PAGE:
Redundancy, whether you knew it may be coming or the news was a complete shock, can feel like you’ve had the rug pulled out from under you.
You may feel a tsunami of emotions from anger, worry, shock, denial, to anxiety and lack of self -worth to name a few. There will be no logic to your emotions and it won’t be pretty or easy. But that is OK.
Redundancy can affect your confidence, relationships, mental health and overall wellbeing.
It is important to remember that you will get through this.
At the moment you must remember that you are not alone, it might make you feel different to people around you but in this global crisis even LinkedIn has a profile band to show you are looking for work.
If you don’t know anyone personally being made redundant reach out on forums and social media to ask for advice and support, one positive from this situation is that there are many supportive people who want to help you.
Now is not the time to be proud and try and do everything by yourself – this global pandemic is a time to reach out and ask for help.
Recognise you are not alone.
There a few practical pieces of advice that are worth considering as you tackle this road ahead.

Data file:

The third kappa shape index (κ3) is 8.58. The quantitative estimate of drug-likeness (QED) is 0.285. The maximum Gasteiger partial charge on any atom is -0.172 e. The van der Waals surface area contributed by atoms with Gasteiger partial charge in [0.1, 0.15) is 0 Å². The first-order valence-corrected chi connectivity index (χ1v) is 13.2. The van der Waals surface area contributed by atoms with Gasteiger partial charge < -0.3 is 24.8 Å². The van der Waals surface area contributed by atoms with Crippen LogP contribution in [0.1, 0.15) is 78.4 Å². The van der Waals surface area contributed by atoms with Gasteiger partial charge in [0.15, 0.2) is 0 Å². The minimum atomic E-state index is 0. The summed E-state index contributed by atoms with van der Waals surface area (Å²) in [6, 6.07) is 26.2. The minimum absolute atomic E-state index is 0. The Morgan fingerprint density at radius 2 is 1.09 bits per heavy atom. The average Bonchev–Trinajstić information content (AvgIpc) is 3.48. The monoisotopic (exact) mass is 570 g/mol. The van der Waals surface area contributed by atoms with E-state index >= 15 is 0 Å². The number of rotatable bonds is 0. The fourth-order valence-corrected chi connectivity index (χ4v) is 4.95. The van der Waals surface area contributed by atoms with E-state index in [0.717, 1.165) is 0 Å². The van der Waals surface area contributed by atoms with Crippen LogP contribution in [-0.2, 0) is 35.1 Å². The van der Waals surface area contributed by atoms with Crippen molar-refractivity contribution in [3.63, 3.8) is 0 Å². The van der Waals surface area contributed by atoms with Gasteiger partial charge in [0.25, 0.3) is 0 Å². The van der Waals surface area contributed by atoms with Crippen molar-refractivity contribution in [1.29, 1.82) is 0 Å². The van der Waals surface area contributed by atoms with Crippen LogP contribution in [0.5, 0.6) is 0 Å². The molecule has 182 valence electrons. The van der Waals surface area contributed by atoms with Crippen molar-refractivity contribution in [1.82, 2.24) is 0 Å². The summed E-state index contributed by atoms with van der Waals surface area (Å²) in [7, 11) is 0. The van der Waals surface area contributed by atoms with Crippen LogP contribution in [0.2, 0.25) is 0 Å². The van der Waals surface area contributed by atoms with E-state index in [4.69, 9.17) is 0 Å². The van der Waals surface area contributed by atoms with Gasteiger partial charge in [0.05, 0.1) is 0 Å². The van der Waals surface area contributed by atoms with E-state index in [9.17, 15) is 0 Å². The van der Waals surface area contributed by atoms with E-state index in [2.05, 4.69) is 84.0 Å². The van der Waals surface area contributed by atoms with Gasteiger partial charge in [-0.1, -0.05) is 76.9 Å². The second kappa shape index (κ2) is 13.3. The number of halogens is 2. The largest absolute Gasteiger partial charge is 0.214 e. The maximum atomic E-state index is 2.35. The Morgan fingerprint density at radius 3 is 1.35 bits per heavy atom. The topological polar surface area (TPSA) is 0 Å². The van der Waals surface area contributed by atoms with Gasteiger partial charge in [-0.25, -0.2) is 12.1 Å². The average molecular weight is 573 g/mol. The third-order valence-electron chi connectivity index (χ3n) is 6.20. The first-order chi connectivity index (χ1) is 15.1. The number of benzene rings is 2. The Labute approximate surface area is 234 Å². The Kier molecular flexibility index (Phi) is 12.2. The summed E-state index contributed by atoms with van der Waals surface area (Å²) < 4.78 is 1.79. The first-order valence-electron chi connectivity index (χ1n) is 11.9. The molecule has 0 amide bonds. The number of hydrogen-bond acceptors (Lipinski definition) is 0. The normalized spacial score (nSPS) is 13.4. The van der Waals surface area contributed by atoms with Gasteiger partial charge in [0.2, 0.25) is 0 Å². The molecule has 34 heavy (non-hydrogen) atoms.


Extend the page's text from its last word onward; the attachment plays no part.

Take a break on the first day after redundancy. Indulge yourself by doing something you enjoy and that makes you feel good or just spend time with family and friends. This will help to ground you, see all the good that you have and pause to take a breath.
Allow yourself a little period of time to mourn, redundancy can be disorientating and you can lose your sense of future, especially if you have worked in a particular role or company for a long period of time.
Remind yourself of everything that you are good at – what is your track record in skills and experience. You may feel tired, overwhelmed and foggy. Focus on the positive things you have accomplished whether that is professionally or personally.
You’ve got this. Keep going.
Tomorrow…….……….practical steps towards finding a new role.